Rare event celebrated

May 30, 2002, vol. 24, no. 3
By Carol Thorbes

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Graduation is a time to celebrate the achievements of students, but this convocation a Simon Fraser University professor is celebrating a rare event akin to the conjunction of planets.

Rolf Mathewes (center) is witnessing the graduation of two doctoral students and a master's student whose theses he supervised, and his eldest daughter from the school of communication.

“I've been a professor at SFU since 1975. In all that time I've never had more than two of my students graduating at the same time,” explains Mathewes, a professor of biological sciences and the associate dean of science. “To have three students, plus my daughter, Kimberley, receiving their degrees simultaneously is like the rare passage of Halley's comet to me!”

Why should a quadruple graduation be such a rare event? Mathewes notes professors in costly fields such as the sciences can rarely afford to sponsor more than two or three graduate students a year.

It also takes most doctoral students four to five years to finish their degree, making the convergence of their convocations unlikely.

Mathewes says witnessing the simultaneous convocation of his graduate students is almost as joyful as watching his daughter cross convocation mall.

“As a senior supervisor, you are a bit like a parent watching the maturation of your students into respected researchers,” reflects Mathewes, the recipient of a 1987 excellence in teaching award.

All three of Mathewes' graduating students, Jonathan Hughes (left), Douglas Hallett and Sandra Rosenberg, say he was highly recommended to them as a senior supervisor.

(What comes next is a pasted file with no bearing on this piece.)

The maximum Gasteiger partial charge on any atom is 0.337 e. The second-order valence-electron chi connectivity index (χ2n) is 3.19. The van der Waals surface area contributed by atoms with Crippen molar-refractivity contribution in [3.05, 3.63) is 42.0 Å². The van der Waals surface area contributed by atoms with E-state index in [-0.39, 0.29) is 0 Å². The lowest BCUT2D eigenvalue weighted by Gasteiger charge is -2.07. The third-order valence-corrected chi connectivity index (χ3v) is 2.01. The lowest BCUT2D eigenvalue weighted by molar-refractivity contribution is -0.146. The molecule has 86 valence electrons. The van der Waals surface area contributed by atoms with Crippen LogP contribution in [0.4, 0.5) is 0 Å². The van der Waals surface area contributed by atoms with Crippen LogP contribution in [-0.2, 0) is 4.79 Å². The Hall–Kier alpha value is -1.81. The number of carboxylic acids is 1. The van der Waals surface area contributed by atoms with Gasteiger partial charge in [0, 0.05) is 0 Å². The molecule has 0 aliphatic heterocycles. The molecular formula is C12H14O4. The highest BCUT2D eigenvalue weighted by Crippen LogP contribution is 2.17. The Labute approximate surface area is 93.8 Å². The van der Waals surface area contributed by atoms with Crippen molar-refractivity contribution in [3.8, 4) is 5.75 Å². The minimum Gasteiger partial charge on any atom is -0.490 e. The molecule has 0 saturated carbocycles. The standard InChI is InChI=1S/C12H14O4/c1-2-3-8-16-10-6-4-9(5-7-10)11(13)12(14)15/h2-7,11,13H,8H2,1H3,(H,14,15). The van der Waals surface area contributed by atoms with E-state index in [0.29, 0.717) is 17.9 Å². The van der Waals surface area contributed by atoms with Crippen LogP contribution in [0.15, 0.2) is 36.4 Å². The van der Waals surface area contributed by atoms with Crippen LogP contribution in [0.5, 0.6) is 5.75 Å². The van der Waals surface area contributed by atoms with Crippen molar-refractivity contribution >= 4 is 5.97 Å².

Master's graduand Rosenberg credits Mathewes with helping her “greatly improve the scope and clarity of her thesis on past environments in southern B.C.'s sub-alpine lakes.”

Hughes, Mathewes' first doctoral student from the U.S, speaks highly of his senior supervisor's ability to cultivate confidence in his graduate students.

“Gaining the ability to have confidence in my opinion was the most substantial impact Rolf had on my professional development,” says Hughes, a pioneer in the use of plant remains to evaluate earthquake history.

Hallett adds, “Rolf sparked my curiosity in climate change and forest fires.” The doctoral graduand's thesis on the historical connection between climate changes and forest fires in southwestern B.C.'s sub-alpine mountain hemlock rainforests has led to a postdoctoral fellowship at Northern Arizona University.

As for Mathewes' daughter, who is receiving her BA in communication, she admires her father's passion for science, but gets a little nervous about his sense of humour.

Worries Kimberley, “I hope he's not serious when he threatens to jump up in his big purple hat and hug me on stage during graduation.”

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